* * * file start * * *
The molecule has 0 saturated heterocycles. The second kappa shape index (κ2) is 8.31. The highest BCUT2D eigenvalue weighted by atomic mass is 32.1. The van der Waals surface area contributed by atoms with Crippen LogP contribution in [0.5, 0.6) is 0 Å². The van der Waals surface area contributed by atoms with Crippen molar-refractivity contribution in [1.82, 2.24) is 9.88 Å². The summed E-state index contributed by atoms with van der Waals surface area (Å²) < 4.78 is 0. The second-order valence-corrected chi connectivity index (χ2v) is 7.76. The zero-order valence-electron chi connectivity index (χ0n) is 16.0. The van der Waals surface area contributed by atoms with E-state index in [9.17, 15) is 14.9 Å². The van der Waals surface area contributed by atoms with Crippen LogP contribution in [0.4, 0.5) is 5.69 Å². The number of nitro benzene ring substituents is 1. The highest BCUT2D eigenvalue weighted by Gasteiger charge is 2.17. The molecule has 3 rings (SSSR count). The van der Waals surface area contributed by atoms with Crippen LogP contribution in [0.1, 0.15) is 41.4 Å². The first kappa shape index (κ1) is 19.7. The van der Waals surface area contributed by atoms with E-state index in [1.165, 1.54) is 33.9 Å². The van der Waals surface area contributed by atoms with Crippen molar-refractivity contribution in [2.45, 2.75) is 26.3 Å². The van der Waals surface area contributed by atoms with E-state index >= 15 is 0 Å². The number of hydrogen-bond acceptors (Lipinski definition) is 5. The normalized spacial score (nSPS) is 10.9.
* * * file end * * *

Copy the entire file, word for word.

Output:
The molecule has 0 saturated heterocycles. The second kappa shape index (κ2) is 8.31. The highest BCUT2D eigenvalue weighted by atomic mass is 32.1. The van der Waals surface area contributed by atoms with Crippen LogP contribution in [0.5, 0.6) is 0 Å². The van der Waals surface area contributed by atoms with Crippen molar-refractivity contribution in [1.82, 2.24) is 9.88 Å². The summed E-state index contributed by atoms with van der Waals surface area (Å²) < 4.78 is 0. The second-order valence-corrected chi connectivity index (χ2v) is 7.76. The zero-order valence-electron chi connectivity index (χ0n) is 16.0. The van der Waals surface area contributed by atoms with E-state index in [9.17, 15) is 14.9 Å². The van der Waals surface area contributed by atoms with Crippen LogP contribution in [0.4, 0.5) is 5.69 Å². The number of nitro benzene ring substituents is 1. The highest BCUT2D eigenvalue weighted by Gasteiger charge is 2.17. The molecule has 3 rings (SSSR count). The van der Waals surface area contributed by atoms with Crippen LogP contribution in [0.1, 0.15) is 41.4 Å². The first kappa shape index (κ1) is 19.7. The van der Waals surface area contributed by atoms with E-state index in [1.165, 1.54) is 33.9 Å². The van der Waals surface area contributed by atoms with Crippen molar-refractivity contribution in [2.45, 2.75) is 26.3 Å². The van der Waals surface area contributed by atoms with E-state index >= 15 is 0 Å². The number of hydrogen-bond acceptors (Lipinski definition) is 5. The normalized spacial score (nSPS) is 10.9.